One of the indicators that American culture is uniting the races in shared life is not only the number of intermarriages but also in the increased support of these marriages. In a recent PEW study the increase in both has been found to be significant in the last twenty years in the United States. The authors are GRETCHEN LIVINGSTON AND ANNA BROWN
In part the research has found:
In 2015, 17% of all U.S. newlyweds had a spouse of a different race or ethnicity, marking more than a fivefold increase since 1967, when 3% of newlyweds were intermarried, according to a new Pew Research Center analysis of U.S. Census Bureau data.2 In that year, the U.S. Supreme Court in the Loving v. Virginia case ruled that marriage across racial lines was legal throughout the country. Until this ruling, interracial marriages were forbidden in many states.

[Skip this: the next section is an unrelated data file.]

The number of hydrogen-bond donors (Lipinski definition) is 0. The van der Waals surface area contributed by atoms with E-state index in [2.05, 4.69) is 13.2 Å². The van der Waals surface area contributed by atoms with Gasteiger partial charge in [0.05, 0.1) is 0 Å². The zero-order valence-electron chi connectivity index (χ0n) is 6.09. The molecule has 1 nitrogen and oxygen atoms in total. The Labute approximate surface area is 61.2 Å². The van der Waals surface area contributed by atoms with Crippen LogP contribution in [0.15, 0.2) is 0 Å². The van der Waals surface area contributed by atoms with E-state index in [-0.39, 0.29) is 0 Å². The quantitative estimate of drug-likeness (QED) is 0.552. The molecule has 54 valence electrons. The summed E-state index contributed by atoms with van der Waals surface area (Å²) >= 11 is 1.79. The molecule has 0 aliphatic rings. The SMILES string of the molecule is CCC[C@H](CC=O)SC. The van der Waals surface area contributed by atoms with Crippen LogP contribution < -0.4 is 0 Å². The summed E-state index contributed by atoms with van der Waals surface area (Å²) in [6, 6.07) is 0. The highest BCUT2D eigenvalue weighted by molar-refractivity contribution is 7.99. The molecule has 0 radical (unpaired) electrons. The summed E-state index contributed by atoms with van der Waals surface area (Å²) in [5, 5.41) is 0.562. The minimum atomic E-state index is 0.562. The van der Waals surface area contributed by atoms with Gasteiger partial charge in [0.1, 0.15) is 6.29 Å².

More broadly, one-in-ten married people in 2015 – not just those who recently married – had a spouse of a different race or ethnicity. This translates into 11 million people who were intermarried. The growth in intermarriage has coincided with shifting societal norms as Americans have become more accepting of marriages involving spouses of different races and ethnicities, even within their own families.
The most dramatic increases in intermarriage have occurred among black newlyweds. Since 1980, the share who married someone of a different race or ethnicity has more than tripled from 5% to 18%.